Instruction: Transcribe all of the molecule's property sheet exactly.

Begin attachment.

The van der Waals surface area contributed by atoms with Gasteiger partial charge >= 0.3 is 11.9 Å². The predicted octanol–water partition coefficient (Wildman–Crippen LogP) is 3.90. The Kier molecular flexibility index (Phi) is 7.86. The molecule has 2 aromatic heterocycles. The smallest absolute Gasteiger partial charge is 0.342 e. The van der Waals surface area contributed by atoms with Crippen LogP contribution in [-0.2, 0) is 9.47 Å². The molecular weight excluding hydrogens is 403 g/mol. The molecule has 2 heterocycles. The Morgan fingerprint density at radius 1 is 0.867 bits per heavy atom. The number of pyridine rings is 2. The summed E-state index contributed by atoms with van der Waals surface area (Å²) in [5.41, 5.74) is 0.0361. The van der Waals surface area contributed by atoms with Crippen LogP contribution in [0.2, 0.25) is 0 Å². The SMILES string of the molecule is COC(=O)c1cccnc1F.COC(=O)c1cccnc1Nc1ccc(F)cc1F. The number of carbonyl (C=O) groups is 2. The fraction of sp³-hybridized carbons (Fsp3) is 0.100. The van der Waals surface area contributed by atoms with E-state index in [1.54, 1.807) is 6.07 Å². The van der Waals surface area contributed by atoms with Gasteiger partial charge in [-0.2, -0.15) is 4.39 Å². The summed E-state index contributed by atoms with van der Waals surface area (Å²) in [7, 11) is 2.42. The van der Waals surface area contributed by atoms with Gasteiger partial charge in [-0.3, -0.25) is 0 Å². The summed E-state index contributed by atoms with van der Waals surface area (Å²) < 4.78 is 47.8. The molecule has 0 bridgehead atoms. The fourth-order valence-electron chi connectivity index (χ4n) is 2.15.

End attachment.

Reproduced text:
The van der Waals surface area contributed by atoms with Gasteiger partial charge >= 0.3 is 11.9 Å². The predicted octanol–water partition coefficient (Wildman–Crippen LogP) is 3.90. The Kier molecular flexibility index (Phi) is 7.86. The molecule has 2 aromatic heterocycles. The smallest absolute Gasteiger partial charge is 0.342 e. The van der Waals surface area contributed by atoms with Crippen LogP contribution in [-0.2, 0) is 9.47 Å². The molecular weight excluding hydrogens is 403 g/mol. The molecule has 2 heterocycles. The Morgan fingerprint density at radius 1 is 0.867 bits per heavy atom. The number of pyridine rings is 2. The summed E-state index contributed by atoms with van der Waals surface area (Å²) in [5.41, 5.74) is 0.0361. The van der Waals surface area contributed by atoms with Crippen LogP contribution in [0.2, 0.25) is 0 Å². The SMILES string of the molecule is COC(=O)c1cccnc1F.COC(=O)c1cccnc1Nc1ccc(F)cc1F. The number of carbonyl (C=O) groups is 2. The fraction of sp³-hybridized carbons (Fsp3) is 0.100. The van der Waals surface area contributed by atoms with E-state index in [1.54, 1.807) is 6.07 Å². The van der Waals surface area contributed by atoms with Gasteiger partial charge in [-0.2, -0.15) is 4.39 Å². The summed E-state index contributed by atoms with van der Waals surface area (Å²) in [7, 11) is 2.42. The van der Waals surface area contributed by atoms with Gasteiger partial charge in [-0.3, -0.25) is 0 Å². The summed E-state index contributed by atoms with van der Waals surface area (Å²) < 4.78 is 47.8. The molecule has 0 bridgehead atoms. The fourth-order valence-electron chi connectivity index (χ4n) is 2.15.